PhD in Social Practice and Transformational Change

Interested in scholarship that cuts across conventional disciplinary boundaries?

Bridge the gap between theory and practice. Become immersed in a culture of collaboration with emphasis on community engaged scholarship.

The PhD in Social Practice and Transformational Change program is designed to stimulate interdisciplinary examination and critical theorization of social practice and its relationship to policy, programs and transformational change.

In this program, you will design and implement practice-based research projects and research-based practices, as well as develop principled, ethical and sustainable frameworks for collaborative, community-engaged initiatives.

Applications for the Fall 2024 intake are being accepted until January 10, 2024.

The Social Practice and Transformational Change PhD program is grounded by six key pillars:

  1. Intersectional and Decolonizing Approaches and the 'Unsettling' Nature of Change
  2. Feminist, Gender, Sexuality and Other Critical Perspectives for Rethinking Difference and the Human
  3. Indigenous Knowledge Systems
  4. Social Justice and Praxis Orientation
  5. Methodological Innovation and Boundary Crossing
  6. Community Engaged Scholarship

Embrace Indigenous philosophies and ideologies

Contribute to a collaborative learning environment

Re-conceptualize disciplinary

To learn more about student experiences and the exciting work underway in the program check out the SOPR Stories blog!

Individual Development Plan

This program is intentionally designed to be deeply learner-centred. You will have the opportunity to explore your interests throughout the program with the creation of your own Individual Development Plan (IDP).

The Individual Development Plan will support you in aligning personal and professional goals with your academic expectations and responsibilities. Its built-in flexibility will allow your learning to be adapted and directed by you.

Community of Practice

The community of practice (CoP) creates space and opportunity for students to gather informally, to engage in sharing, to offer collaborative support, and to build connections and learning across the program.


  • Successful completion of a course or thesis-based master’s degree with a minimum grade average of at least 78% from an accredited university.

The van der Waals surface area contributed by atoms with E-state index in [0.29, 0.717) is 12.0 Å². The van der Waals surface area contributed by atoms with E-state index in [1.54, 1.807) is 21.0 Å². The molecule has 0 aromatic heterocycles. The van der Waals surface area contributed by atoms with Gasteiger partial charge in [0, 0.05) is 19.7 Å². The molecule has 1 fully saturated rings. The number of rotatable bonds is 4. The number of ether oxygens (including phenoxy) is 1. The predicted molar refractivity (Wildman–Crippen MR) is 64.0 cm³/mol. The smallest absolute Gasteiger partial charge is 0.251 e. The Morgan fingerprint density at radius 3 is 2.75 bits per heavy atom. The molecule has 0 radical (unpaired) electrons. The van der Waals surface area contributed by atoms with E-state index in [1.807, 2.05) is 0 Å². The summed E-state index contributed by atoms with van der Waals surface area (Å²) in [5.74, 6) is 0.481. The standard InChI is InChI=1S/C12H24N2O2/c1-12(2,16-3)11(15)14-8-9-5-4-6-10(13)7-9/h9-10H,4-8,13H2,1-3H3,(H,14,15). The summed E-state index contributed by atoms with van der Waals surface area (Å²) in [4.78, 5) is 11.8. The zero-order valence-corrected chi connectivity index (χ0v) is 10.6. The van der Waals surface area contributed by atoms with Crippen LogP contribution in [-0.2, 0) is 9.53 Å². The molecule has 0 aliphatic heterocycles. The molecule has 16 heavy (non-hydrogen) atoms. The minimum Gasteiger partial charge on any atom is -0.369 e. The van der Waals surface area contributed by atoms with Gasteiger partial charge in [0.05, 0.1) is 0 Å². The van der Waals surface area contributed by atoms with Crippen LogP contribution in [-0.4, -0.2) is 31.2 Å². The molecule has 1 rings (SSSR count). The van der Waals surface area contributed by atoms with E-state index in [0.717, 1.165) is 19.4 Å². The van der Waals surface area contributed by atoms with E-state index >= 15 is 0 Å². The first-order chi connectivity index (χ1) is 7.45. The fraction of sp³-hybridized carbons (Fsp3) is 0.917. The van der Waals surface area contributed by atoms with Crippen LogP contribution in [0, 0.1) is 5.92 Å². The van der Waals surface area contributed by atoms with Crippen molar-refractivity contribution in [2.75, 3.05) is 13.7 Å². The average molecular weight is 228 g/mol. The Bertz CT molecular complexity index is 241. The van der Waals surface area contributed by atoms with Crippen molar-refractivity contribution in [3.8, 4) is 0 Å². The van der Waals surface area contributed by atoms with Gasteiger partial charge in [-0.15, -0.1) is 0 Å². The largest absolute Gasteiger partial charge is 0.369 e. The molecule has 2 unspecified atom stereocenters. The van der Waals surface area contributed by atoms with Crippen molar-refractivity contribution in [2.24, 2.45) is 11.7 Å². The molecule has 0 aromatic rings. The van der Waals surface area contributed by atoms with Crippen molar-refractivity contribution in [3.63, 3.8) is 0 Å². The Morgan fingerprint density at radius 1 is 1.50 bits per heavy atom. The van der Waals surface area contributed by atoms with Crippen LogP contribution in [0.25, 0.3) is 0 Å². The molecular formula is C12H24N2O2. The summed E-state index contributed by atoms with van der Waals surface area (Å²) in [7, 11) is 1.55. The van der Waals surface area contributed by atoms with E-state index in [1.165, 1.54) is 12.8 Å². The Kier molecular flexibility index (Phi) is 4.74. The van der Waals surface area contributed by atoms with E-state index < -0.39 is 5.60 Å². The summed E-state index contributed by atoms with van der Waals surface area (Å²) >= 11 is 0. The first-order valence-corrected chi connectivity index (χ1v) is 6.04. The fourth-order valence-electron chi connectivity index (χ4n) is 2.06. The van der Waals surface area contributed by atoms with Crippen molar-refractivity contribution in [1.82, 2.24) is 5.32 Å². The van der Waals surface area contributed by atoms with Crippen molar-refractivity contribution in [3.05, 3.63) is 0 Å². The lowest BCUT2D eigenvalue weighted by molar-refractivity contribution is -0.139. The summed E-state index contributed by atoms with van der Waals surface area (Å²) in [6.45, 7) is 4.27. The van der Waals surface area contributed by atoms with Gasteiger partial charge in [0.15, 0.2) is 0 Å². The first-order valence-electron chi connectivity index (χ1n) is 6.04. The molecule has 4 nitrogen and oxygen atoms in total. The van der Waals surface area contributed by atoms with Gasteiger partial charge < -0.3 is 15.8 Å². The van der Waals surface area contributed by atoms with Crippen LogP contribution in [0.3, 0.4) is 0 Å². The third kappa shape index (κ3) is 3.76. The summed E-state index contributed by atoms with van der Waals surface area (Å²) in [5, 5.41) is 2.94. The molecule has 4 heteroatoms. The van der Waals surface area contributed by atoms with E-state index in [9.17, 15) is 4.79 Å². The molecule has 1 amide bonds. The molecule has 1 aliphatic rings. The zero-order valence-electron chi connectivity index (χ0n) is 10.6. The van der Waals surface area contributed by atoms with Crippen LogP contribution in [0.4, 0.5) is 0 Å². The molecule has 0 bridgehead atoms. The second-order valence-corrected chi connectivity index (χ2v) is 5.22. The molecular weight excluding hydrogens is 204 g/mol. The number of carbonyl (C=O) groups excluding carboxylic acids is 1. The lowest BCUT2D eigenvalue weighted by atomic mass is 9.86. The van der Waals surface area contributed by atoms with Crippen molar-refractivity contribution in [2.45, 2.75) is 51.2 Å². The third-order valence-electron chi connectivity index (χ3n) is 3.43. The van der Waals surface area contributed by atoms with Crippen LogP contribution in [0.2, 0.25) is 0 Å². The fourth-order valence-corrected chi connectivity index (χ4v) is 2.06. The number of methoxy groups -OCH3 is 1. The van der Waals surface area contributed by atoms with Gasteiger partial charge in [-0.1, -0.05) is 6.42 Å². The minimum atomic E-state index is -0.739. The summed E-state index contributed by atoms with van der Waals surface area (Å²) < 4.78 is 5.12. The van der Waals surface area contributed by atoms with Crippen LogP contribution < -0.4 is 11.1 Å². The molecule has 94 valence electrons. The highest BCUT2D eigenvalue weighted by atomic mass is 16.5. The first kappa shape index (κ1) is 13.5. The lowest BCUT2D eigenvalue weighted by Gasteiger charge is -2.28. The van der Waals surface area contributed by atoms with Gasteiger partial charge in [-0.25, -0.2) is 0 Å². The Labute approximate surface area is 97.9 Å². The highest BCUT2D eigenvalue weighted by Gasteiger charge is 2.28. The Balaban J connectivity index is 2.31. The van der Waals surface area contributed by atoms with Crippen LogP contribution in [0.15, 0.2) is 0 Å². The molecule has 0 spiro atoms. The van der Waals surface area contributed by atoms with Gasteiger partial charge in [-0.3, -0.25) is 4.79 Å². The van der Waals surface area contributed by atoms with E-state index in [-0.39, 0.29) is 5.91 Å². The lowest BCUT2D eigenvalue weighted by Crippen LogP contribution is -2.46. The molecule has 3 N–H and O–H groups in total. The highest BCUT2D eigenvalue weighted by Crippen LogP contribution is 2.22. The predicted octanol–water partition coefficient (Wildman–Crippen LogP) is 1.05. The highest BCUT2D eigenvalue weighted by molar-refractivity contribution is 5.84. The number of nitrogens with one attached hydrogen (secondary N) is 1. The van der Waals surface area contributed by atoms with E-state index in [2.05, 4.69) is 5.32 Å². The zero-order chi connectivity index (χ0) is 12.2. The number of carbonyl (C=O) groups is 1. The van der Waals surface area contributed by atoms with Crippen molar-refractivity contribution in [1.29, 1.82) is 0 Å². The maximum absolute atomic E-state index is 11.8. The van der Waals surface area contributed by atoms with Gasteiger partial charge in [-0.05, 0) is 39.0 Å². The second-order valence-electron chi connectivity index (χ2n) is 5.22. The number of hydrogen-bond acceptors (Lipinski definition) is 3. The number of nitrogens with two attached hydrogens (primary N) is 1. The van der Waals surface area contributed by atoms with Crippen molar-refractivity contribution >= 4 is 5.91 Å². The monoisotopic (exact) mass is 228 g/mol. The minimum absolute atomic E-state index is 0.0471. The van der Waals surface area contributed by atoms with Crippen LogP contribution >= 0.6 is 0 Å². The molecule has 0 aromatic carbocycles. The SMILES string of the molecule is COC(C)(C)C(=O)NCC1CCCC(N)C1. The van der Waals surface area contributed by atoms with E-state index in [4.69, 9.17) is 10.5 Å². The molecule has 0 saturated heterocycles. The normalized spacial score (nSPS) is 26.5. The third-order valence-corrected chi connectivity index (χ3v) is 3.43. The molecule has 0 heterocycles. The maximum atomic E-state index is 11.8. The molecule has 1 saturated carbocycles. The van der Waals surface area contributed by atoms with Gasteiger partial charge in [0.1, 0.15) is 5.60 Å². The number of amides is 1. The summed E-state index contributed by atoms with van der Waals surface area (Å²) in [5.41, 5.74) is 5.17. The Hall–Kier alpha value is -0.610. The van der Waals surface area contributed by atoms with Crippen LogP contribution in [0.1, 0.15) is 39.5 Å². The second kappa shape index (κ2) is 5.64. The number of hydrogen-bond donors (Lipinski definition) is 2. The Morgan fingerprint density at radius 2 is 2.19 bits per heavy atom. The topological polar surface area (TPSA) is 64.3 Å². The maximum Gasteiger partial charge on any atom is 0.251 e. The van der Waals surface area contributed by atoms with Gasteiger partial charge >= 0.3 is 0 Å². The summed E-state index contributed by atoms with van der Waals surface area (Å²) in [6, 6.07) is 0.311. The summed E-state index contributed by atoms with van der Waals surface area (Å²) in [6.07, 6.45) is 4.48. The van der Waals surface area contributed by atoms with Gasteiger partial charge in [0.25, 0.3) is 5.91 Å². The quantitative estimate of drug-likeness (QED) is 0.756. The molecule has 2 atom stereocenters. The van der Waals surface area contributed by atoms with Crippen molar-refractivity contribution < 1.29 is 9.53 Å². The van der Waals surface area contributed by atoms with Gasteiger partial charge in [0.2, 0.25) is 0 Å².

• Applicants who have not completed a master’s degree but have considerable relevant professional experience outside the academy may be considered for direct entry into the doctoral program.

How to Apply

The 4-year full-time program combines research-intensive classroom study with experiential and problem-based learning – preparing you for lifelong learning and future career success in private, public and civil society sectors.

A unique feature of this program is your active participation in a facilitated community of practice (CoP) conceptualized as a collaborative, dynamic, active learning group of students, faculty and practitioners.

Students must successfully complete the following degree requirements:

  • SOPR*6000 Social Practice and Transformational Change
  • SOPR*6100 Research and Social Practice
  • SOPR*6200 Methodologies Lab
  • Community of Practice
  • Qualifying examination
  • Thesis

Course Descriptions

SOPR*6000 Social Practice and Transformational Change

Students engage with key theories of social practice, ethical community engagement, ways of knowing, reflexivity and change processes, social praxis and orientation, and the role of policy in social change, from inter- and transdisciplinary perspectives.

SOPR*6100 Research and Social Practice

Students build upon core concepts explored in SOPR*6000, moving beyond analysis and discussion of scholarly contributions into engagement activities working with or as practitioners on externally identified questions and community needs.

SOPR*6200 Methodologies Lab

Students treat methodology as critical research design connected to epistemology and ontology, investigating what counts as knowledge, as data and scholarship, the role of the researcher, issues of representation, and the implications of these for research.

Progression through the Program

The Social Practice program is designed to be completed over 12 semesters of full-time study.

Text-only version of the program schedule


Year 1

Semester 1 Semester 2 Semester 3
SOPR*6000 Social Practice and Transformational Change1  
SOPR*6200 Methodologies Lab2  
Advisory committee selection Qualifying Exam preparation